Getting the complete clinical picture: A closer look at smouldering MS

Getting the complete clinical picture: A closer look at smouldering MS

6641 3734 Howard Donohue, PhD

Multiple sclerosis (MS) is an inflammatory disease that is often dominated by relapsing-remitting symptoms.1 However, inflammation is not only present in acute and relapsing MS, but also in the secondary and progressive disease.2 Chronic-active or “smouldering” inflammatory lesions contribute to progressive disease.

In his presentation at the ECTRIMS 2021 meeting, Robert Fox, a neurologist from the Cleveland Clinic (Ohio, United States), discussed the impact of smouldering inflammation in MS from a clinical perspective, following on from previous presentations on pathological and MRI-related aspects of smouldering inflammation.


Patient case – smouldering MS

Dr Fox began by presenting the case of a 38-year-old female patient with MS, who had been treated with disease-modifying therapy (DMT) and appeared clinically stable (no new lesions or relapses, had not taken time off work, was still running regularly, and still able to drive). He noted that on paper his patient seemed to be doing well, but looking closely, the picture was less positive; she was no longer running as far, made more mistakes at work, and had had a car accident. Compared to her previous level of functioning, her condition had deteriorated. Dr Fox explained that in other patients, when told that their disease is stable (no new or active lesions, no relapses), they may struggle to understand this, saying that they feel like they have gotten worse. Conventional MRI, therefore, does not seem to provide a complete clinical picture. He noted that there can be a reluctance among clinicians, though, to use the word “progressive” to explain these changes, because patients often do not want to hear that their disease is advancing to the next stage. This does not mean, however, that smouldering disease is not present, and Dr Fox commented that it is important to remain attentive to it.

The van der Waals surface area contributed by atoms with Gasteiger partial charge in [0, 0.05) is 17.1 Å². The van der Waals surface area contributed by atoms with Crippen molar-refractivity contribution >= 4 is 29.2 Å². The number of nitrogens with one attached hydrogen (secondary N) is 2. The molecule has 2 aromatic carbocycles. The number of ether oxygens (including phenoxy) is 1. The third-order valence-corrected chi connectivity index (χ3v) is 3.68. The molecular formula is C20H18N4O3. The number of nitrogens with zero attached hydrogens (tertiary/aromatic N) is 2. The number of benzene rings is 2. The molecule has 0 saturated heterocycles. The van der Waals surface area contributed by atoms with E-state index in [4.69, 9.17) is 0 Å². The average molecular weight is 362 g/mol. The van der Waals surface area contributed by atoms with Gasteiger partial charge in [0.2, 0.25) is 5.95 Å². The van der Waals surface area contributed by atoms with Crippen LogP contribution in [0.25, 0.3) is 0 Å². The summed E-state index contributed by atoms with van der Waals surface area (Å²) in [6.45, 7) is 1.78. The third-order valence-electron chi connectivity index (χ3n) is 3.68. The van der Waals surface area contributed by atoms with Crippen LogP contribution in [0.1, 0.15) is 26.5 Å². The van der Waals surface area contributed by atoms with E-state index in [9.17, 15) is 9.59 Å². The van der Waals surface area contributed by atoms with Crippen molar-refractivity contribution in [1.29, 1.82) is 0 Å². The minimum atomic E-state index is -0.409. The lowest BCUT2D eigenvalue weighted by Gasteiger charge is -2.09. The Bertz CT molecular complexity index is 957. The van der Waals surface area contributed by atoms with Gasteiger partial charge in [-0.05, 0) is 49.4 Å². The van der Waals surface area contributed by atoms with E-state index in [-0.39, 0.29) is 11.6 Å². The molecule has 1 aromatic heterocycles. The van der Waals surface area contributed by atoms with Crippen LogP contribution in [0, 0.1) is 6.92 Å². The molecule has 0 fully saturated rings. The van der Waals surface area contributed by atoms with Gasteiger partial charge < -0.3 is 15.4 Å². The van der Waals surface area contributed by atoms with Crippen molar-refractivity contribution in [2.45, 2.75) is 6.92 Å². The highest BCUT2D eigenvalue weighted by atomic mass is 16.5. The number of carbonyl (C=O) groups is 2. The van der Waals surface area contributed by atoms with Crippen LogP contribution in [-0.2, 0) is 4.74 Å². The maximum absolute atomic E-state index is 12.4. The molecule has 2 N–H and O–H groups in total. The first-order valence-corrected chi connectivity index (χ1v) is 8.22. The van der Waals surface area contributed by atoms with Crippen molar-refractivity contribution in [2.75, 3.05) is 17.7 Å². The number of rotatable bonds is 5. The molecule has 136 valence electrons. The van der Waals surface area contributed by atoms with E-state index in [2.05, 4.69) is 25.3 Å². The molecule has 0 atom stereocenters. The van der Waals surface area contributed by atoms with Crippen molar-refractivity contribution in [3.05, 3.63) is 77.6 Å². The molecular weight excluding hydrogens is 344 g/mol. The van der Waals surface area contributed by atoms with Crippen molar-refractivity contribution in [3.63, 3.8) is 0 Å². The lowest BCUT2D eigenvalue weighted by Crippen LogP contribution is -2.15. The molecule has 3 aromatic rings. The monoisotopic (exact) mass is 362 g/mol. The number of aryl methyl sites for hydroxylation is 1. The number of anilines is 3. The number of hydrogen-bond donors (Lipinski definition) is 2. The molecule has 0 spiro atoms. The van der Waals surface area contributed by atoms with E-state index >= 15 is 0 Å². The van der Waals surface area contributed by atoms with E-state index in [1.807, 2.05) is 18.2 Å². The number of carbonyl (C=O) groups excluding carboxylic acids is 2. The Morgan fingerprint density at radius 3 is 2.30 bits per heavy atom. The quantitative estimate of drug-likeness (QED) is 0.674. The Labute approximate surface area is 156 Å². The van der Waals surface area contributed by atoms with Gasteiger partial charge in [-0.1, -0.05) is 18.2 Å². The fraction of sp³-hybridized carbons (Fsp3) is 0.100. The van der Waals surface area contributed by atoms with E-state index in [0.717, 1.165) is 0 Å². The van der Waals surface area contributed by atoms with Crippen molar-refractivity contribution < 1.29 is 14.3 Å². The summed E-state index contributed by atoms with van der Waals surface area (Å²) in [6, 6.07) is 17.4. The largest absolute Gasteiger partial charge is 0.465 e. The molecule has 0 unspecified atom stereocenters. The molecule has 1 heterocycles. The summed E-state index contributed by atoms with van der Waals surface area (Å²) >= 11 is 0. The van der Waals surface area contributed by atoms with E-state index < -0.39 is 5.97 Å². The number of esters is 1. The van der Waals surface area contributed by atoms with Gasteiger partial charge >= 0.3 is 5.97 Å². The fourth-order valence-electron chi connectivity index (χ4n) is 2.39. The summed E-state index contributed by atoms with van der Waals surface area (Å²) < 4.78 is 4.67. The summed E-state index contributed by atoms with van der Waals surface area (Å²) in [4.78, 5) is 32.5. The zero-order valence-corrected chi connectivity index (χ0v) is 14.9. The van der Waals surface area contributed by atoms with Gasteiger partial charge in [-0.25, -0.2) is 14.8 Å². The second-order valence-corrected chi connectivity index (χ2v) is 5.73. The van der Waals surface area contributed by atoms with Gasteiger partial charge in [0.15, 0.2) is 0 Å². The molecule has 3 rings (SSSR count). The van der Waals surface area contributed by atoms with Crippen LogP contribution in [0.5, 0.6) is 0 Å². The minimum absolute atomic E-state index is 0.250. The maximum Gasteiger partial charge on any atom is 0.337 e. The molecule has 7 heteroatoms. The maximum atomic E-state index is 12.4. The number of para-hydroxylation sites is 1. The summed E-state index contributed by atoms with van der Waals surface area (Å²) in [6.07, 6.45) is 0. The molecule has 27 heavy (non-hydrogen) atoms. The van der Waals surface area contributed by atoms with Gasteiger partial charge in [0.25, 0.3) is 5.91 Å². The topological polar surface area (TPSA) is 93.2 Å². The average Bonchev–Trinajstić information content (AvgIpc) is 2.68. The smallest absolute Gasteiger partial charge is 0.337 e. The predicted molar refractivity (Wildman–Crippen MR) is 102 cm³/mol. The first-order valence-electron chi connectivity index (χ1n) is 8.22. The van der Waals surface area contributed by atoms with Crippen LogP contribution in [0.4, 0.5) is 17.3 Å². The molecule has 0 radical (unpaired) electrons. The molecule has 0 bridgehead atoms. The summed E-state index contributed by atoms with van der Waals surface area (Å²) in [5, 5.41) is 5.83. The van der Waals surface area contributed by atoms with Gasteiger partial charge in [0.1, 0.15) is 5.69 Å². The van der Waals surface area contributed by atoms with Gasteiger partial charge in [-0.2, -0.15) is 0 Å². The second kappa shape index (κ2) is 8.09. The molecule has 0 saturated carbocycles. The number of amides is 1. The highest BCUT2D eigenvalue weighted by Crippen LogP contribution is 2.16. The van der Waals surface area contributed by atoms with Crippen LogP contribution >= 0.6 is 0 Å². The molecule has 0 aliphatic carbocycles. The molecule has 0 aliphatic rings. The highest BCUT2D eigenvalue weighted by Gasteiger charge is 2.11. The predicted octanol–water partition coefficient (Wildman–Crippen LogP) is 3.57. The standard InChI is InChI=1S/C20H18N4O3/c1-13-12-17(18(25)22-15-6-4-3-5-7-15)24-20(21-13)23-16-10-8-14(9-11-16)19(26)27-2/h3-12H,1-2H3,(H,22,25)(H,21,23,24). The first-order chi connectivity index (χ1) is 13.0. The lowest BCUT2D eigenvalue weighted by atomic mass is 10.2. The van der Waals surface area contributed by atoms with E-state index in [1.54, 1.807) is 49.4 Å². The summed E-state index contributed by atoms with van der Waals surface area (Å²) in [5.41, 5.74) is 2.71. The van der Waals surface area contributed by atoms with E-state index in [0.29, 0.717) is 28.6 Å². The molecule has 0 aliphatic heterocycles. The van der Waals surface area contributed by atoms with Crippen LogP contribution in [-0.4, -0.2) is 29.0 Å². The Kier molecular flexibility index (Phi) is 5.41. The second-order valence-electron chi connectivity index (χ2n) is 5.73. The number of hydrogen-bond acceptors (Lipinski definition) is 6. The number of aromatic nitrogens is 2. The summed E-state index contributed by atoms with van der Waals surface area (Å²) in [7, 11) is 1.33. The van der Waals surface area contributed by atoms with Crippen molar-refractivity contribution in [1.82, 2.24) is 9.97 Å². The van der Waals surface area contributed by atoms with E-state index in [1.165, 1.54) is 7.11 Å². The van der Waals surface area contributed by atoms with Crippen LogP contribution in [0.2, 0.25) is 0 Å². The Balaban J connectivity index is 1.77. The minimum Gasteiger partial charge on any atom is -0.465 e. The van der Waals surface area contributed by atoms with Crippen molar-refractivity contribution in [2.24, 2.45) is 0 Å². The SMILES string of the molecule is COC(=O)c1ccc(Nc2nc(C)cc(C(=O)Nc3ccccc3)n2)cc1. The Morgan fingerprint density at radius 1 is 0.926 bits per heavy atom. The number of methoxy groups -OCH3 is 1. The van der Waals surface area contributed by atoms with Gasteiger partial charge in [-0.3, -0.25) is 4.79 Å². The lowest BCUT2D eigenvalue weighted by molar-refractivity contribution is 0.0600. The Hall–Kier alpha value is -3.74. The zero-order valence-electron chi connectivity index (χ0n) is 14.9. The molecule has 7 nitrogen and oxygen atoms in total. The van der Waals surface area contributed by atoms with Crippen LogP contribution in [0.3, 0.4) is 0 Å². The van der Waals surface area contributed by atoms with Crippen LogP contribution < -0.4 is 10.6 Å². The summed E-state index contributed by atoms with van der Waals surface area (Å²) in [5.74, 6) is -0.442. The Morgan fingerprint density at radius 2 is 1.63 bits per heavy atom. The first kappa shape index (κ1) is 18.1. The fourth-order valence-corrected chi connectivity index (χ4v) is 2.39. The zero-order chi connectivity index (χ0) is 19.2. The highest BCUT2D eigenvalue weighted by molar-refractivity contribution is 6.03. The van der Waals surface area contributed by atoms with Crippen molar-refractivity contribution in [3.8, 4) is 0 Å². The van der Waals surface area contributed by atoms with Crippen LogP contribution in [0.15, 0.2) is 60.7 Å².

Impact of “invisible” symptoms

In addition to the typical symptoms, people with MS are affected by the development or worsening of symptoms related to social/emotional well-being, relationships, and employment. This is supported by data from a recently published large global survey, which assessed a broad range of emotional and social factors (including self-esteem, general outlook, well-being, maintaining/starting relationships, ability to progress in their career/keep their job, and ability to cope with life roles).3 To identify the difficulties that patients face, Dr Fox suggested asking the patient simple questions, e.g. about how things are going at home and at work, or if they have noticed any changes to their daily routines. In his own experience, patients often reply that they can still perform their daily tasks, but that they take longer or require more effort.


Smouldering MS may blur the transition preceding progressive MS

Although distinctive features are associated with acute versus progressive/smouldering disease (with the acute stage characterised by more transient effects), the difference between relapsing-remitting MS and progressive MS is not clear-cut. The transition between these stages is imperceptible, and they overlap considerably, with one study reporting an average period of uncertainty of 2.9 years.4 The most common form of progression is described by the PIRA concept – “progression independent of relapses” – typically defined by changes in the Expanded Disability Status Scale (EDSS). NEDA, on the other hand, means “no evidence of disease activity” (absence of new lesion/relapses and no new progression). Dr Fox noted that these concepts are useful, but they do not capture the more subtle aspects of progression. In reality, PIRA develops over an extended timescale that begins well before the sudden upward EDSS increases with which it is typically associated.



Dr Fox concluded that although patients may appear clinically stable, with no relapses or enlarging lesions, many areas of difficulty can be identified upon closer investigation. These symptoms may represent the smouldering inflammation that contributes to progressive disease.

For more coverage from ECTRIMS 2021, please click here.

  1. Schumacher A-M, et al. Neur Int Open. 2017;1:E171-83
  2. Frischer JM, et al. Brain. 2009;132:1175-89
  3. Bass AD, et al. Int J MS Care. 2020;22:158-64
  4. Sand IK, et al. Multi Scler. 2014;20:1654-7


Brainwork is supported by unrestricted grants from: